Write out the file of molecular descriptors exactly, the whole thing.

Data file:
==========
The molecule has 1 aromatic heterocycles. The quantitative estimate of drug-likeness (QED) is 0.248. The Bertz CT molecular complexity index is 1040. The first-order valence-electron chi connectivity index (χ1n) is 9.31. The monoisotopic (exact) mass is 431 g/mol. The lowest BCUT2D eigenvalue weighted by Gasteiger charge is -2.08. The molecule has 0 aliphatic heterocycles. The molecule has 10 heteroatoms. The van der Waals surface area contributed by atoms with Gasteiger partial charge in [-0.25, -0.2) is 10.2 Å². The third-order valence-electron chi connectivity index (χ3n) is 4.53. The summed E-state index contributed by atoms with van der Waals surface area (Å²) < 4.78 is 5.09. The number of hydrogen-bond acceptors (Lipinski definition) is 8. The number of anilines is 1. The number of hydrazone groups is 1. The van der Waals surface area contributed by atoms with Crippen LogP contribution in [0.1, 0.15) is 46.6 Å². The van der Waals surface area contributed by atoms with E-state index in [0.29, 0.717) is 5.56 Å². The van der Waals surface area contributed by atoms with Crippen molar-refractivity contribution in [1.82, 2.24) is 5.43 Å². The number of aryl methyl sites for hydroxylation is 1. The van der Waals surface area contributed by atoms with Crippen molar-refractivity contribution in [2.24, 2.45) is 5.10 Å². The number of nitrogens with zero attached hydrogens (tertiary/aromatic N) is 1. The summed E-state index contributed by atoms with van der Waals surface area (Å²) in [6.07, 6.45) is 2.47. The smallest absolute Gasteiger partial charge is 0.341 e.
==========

The molecule has 1 aromatic heterocycles. The quantitative estimate of drug-likeness (QED) is 0.248. The Bertz CT molecular complexity index is 1040. The first-order valence-electron chi connectivity index (χ1n) is 9.31. The monoisotopic (exact) mass is 431 g/mol. The lowest BCUT2D eigenvalue weighted by Gasteiger charge is -2.08. The molecule has 0 aliphatic heterocycles. The molecule has 10 heteroatoms. The van der Waals surface area contributed by atoms with Gasteiger partial charge in [-0.25, -0.2) is 10.2 Å². The third-order valence-electron chi connectivity index (χ3n) is 4.53. The summed E-state index contributed by atoms with van der Waals surface area (Å²) < 4.78 is 5.09. The number of hydrogen-bond acceptors (Lipinski definition) is 8. The number of anilines is 1. The number of hydrazone groups is 1. The van der Waals surface area contributed by atoms with Crippen LogP contribution in [0.1, 0.15) is 46.6 Å². The van der Waals surface area contributed by atoms with E-state index in [0.29, 0.717) is 5.56 Å². The van der Waals surface area contributed by atoms with Crippen molar-refractivity contribution in [1.82, 2.24) is 5.43 Å². The number of aryl methyl sites for hydroxylation is 1. The van der Waals surface area contributed by atoms with Crippen molar-refractivity contribution in [2.24, 2.45) is 5.10 Å². The number of nitrogens with zero attached hydrogens (tertiary/aromatic N) is 1. The summed E-state index contributed by atoms with van der Waals surface area (Å²) in [6.07, 6.45) is 2.47. The smallest absolute Gasteiger partial charge is 0.341 e.